Activities

The Seychelles: Nature Reserves

Google+ Pinterest LinkedIn Tumblr

Saint Anne Seychelles

The Seychelles is an archipelago of 115 islands scattered off the coast of Kenya and Madagascar. Altogether, land areas represent just the surface of central Paris. From the fragmentation of continents, 41 granite islands are also called inner islands were formed. The three most important (Mahé, Praslin and La Digue) house almost the whole population. Rocky and green, these islands enjoy a lush and spectacular nature. The 74 so-called outer islands (including Bird, Amirante, Aldabra) are only the tip of coral reefs sometimes forming atolls. Mostly known as a tropical paradise, some of these islands are private areas which, though, remain accessible to the public.

Wildlife in the Seychelles

The Seychelles islands are home to 7 million migratory and resident birds. Seabirds are the most numerous; colonies preferentially elect an island or another where they can be observed. During the sensitive periods of the punters, the islands have seen regular waves of huge bird colonies establishing them as home. Their fascinating ballet and deafening cackle can really impress. Forest birds’ show is infinitely subtler yet it is also riskier. The banana bird, the widow and the barn owl are endangered.

Apart from dogfish and pitching, the family of mammals have few representatives. Reptiles and insects however are not missing. Of all sizes and shapes, they are however harmless. The four turtle species tend to be scarce. Just as shellfish and crustaceans which remain victims of human consumption.

The underwater environment is another source of astonishment. Tropical fish inhabit the lagoons of atolls and islands in the archipelago, plying between the corals. Unfortunately, most of these reefs have disappeared after rising temperatures caused by El Niño in 1998. Marine reserves, however, managed to preserve part of it all. We should not forget the populations of big fish (sharks, barracuda, swordfish) attract big fishermen.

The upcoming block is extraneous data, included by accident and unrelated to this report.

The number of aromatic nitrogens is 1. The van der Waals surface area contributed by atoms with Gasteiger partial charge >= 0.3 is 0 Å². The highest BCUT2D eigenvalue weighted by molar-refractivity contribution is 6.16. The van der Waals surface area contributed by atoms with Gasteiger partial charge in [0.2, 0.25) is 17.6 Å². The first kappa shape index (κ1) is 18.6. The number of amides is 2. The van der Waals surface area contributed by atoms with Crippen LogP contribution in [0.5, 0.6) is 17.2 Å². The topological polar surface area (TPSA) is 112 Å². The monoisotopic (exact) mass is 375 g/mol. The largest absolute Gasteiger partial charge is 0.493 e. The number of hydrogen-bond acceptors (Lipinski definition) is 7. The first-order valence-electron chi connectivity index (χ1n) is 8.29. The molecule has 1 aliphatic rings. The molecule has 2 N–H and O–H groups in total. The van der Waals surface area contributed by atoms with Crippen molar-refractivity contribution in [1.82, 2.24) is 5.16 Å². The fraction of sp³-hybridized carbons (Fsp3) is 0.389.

Flora of the Seychelles

The mountains and the granitic coast are covered with tropical vegetation. The botanical inventory is impressive and relatively well preserved. However, there are only patches of primary forest (Valley de Mai, Silhouette) and many species introduced by birds or humans are now considered endemic. This is the case of the famous sea coconut visible on Praslin and Curieuse. On the Morne Seychellois, some specimens remain unique such as the jellyfish tree. Mangroves occupy the coasts. You will also see flowering species such as hibiscus, frangipani, flamboyant trees and fruitiers.

Le Morne Seychellois National Park